The small Central Valley town of Modesto, Calif., hasn't gotten many upbeat headlines over the last few years. It's served as a backdrop for the Laci Peterson homicide, a stop for confessed Yellowstone murderer Cary Stayner and the hometown of murdered Washington intern Chandra Levy and fallen politician Gary Condit.
"I used to think Modesto was just like any other town, but I'm not so sure that's the case anymore," says Jim Fairchild, the 29-year-old guitarist in Modesto rock band Grandaddy.
"It might have something to do with the fact that Modesto is walled in. The Sierra Nevadas begin 30 miles to the east and the coastal mountain range about 30 miles to the west. A lot of people feel trapped, and outsiders tend to put the natives on edge."
Modesto has impacted Grandaddy, too. A major label contract and critical acclaim have helped the band escape the Modesto city limits, but the region's stunning tracts of agriculture, polluted natural beauty and local crop of ne'er-do-wells have permeated frontman Jason Lytle's lyrics, including those on the group's recent release, "Sumday" (V2).
Fast food bags slap against his body as he walks along on a windy day; cars filled with booze, cigarettes and kids peel out in the local park and lawn sprinklers whisper to office-park workers, "Are you happy with what you're doing?"
"Those lyrics, both positive and negative, are pretty dead on," says Aaron Espinoza, Central Valley native and frontman for Earlimart, who will tour with Grandaddy this summer. "The characters in those songs always seem to be sad and drunk. And a lot of times, it seems like there's nothing to do in Modesto except to drink and get in trouble with the police."
The five guys in Grandaddy all grew up in and around Modesto, where the band solidified its current lineup in 1995 and released a pair of albums before hitting its stride with 2000's critically acclaimed "The Sophtware Slump." The album is a sad opera of man and nature's battle with encroaching technology. The subject matter, along with the band's low-fi approach to studio experimentation, earned the group plenty of comparisons to Radiohead and The Flaming Lips.
For a band not used to accolades, Grandaddy reacted well to the praise, hunkering down in Lytle's home studio and recording "Sumday" in short order.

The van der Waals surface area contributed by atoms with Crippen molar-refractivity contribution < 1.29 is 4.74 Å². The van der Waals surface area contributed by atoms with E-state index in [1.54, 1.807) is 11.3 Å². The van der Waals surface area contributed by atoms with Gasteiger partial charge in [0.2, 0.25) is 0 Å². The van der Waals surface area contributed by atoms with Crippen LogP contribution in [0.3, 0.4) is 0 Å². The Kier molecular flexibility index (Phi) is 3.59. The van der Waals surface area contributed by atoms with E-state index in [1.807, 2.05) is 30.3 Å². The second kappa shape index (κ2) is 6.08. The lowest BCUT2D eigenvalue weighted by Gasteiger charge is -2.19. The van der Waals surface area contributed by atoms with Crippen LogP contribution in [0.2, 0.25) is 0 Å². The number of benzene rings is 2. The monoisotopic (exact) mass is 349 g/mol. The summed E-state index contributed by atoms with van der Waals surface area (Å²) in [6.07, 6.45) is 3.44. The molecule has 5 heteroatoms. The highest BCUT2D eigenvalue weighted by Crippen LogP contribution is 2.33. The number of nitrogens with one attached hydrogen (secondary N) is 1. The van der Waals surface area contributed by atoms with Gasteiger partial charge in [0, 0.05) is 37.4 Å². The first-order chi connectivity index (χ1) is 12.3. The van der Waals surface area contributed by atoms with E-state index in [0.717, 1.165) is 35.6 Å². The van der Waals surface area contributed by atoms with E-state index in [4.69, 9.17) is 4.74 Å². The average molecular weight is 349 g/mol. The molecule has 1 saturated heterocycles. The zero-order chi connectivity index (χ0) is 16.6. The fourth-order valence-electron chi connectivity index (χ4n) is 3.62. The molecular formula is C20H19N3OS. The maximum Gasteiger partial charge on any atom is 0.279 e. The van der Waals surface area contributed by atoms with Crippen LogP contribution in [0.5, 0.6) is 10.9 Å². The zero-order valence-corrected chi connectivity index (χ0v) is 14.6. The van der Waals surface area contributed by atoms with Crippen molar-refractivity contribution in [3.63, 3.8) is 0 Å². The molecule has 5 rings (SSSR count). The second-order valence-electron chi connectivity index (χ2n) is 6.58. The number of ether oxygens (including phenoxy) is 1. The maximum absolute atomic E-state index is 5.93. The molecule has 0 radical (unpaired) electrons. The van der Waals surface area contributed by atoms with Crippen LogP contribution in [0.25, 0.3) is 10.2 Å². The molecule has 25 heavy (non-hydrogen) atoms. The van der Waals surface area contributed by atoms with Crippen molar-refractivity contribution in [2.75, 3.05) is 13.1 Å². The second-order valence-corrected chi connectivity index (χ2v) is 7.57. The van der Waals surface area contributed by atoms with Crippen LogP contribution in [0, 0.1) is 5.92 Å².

"Up until a few years ago there was very little ambition within the band," says Fairchild. "But going into the `Sumday' sessions, we decided that if we were going to keep playing as a band we had to try to outdo ourselves."
At the core of the new album is Lytle's bittersweet voice crooning over a mid-tempo sway. "I'm rolling down a well-worn road," he sings on "I'm On Standby," and you'd think the band was covering a long lost Neil Young track. But a soon as you settle in for a dusty California country tune, Lytle begins to describe his displaced mood as "out of order" and "powered down for redesign," while a whir of synthesizers and heart-monitor blips begin to pepper the otherwise earthy mood. By the last note, it's become a Young song entering a post-millennium crisis.
Similar scenes play out in other "Sumday" landscapes, the protagonists either dreading a future of "dinner dates and data files" or numbing themselves to the inevitable, passed out in a Datsun.
"When I listen to some of the songs, I picture Jason driving around in his truck, his left arm out the window, snapping pictures and then coming home and describing that kind of desperation," says Fairchild.
"The town is such a strange and beautiful place, and we're so steeped in it, there's no way it couldn't come through in the music."
Matt McGuire is the Music and Nightlife Producer for metromix.com.
Originally published Aug. 1, 2003.
Grandaddy blasts out of Modesto rock orbit
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